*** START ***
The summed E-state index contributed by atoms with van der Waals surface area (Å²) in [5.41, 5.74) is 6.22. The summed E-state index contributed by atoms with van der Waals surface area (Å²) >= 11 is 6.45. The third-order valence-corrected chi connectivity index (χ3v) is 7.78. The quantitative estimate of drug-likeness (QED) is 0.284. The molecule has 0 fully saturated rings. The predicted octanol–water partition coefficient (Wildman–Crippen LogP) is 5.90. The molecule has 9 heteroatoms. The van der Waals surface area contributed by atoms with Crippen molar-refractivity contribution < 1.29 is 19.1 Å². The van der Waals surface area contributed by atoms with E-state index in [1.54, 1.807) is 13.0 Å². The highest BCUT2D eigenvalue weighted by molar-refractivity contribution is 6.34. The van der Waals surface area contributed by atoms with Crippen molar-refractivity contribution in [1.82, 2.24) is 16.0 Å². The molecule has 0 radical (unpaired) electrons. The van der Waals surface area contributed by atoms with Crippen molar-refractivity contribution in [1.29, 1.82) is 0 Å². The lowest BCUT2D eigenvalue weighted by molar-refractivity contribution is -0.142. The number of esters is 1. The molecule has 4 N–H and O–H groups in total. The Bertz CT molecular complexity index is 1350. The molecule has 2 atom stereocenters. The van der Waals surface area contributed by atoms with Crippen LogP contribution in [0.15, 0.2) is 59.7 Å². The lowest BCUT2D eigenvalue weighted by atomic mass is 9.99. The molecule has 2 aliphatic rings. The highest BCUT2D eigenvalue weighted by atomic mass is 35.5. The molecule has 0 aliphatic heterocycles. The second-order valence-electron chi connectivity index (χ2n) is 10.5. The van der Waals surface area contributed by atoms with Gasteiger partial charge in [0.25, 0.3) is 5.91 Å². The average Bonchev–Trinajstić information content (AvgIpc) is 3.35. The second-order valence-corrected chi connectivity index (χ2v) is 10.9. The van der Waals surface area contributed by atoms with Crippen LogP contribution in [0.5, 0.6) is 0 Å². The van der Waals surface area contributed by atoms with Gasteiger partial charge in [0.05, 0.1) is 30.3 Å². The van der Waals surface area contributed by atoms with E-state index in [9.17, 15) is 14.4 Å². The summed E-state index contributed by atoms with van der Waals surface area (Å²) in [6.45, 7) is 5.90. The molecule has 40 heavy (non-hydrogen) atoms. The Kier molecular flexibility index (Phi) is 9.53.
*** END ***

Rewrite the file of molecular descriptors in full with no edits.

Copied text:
The summed E-state index contributed by atoms with van der Waals surface area (Å²) in [5.41, 5.74) is 6.22. The summed E-state index contributed by atoms with van der Waals surface area (Å²) >= 11 is 6.45. The third-order valence-corrected chi connectivity index (χ3v) is 7.78. The quantitative estimate of drug-likeness (QED) is 0.284. The molecule has 0 fully saturated rings. The predicted octanol–water partition coefficient (Wildman–Crippen LogP) is 5.90. The molecule has 9 heteroatoms. The van der Waals surface area contributed by atoms with Crippen molar-refractivity contribution < 1.29 is 19.1 Å². The van der Waals surface area contributed by atoms with E-state index in [1.54, 1.807) is 13.0 Å². The highest BCUT2D eigenvalue weighted by molar-refractivity contribution is 6.34. The van der Waals surface area contributed by atoms with Crippen molar-refractivity contribution in [1.82, 2.24) is 16.0 Å². The molecule has 0 radical (unpaired) electrons. The van der Waals surface area contributed by atoms with Crippen molar-refractivity contribution in [1.29, 1.82) is 0 Å². The lowest BCUT2D eigenvalue weighted by molar-refractivity contribution is -0.142. The number of esters is 1. The molecule has 4 N–H and O–H groups in total. The Bertz CT molecular complexity index is 1350. The molecule has 2 atom stereocenters. The van der Waals surface area contributed by atoms with Crippen LogP contribution in [0.15, 0.2) is 59.7 Å². The lowest BCUT2D eigenvalue weighted by atomic mass is 9.99. The molecule has 2 aliphatic rings. The highest BCUT2D eigenvalue weighted by atomic mass is 35.5. The molecule has 0 aliphatic heterocycles. The second-order valence-electron chi connectivity index (χ2n) is 10.5. The van der Waals surface area contributed by atoms with Gasteiger partial charge in [0.25, 0.3) is 5.91 Å². The average Bonchev–Trinajstić information content (AvgIpc) is 3.35. The second-order valence-corrected chi connectivity index (χ2v) is 10.9. The van der Waals surface area contributed by atoms with Crippen LogP contribution in [0.5, 0.6) is 0 Å². The van der Waals surface area contributed by atoms with Gasteiger partial charge in [0.05, 0.1) is 30.3 Å². The van der Waals surface area contributed by atoms with E-state index in [9.17, 15) is 14.4 Å². The summed E-state index contributed by atoms with van der Waals surface area (Å²) in [6.45, 7) is 5.90. The molecule has 40 heavy (non-hydrogen) atoms. The Kier molecular flexibility index (Phi) is 9.53.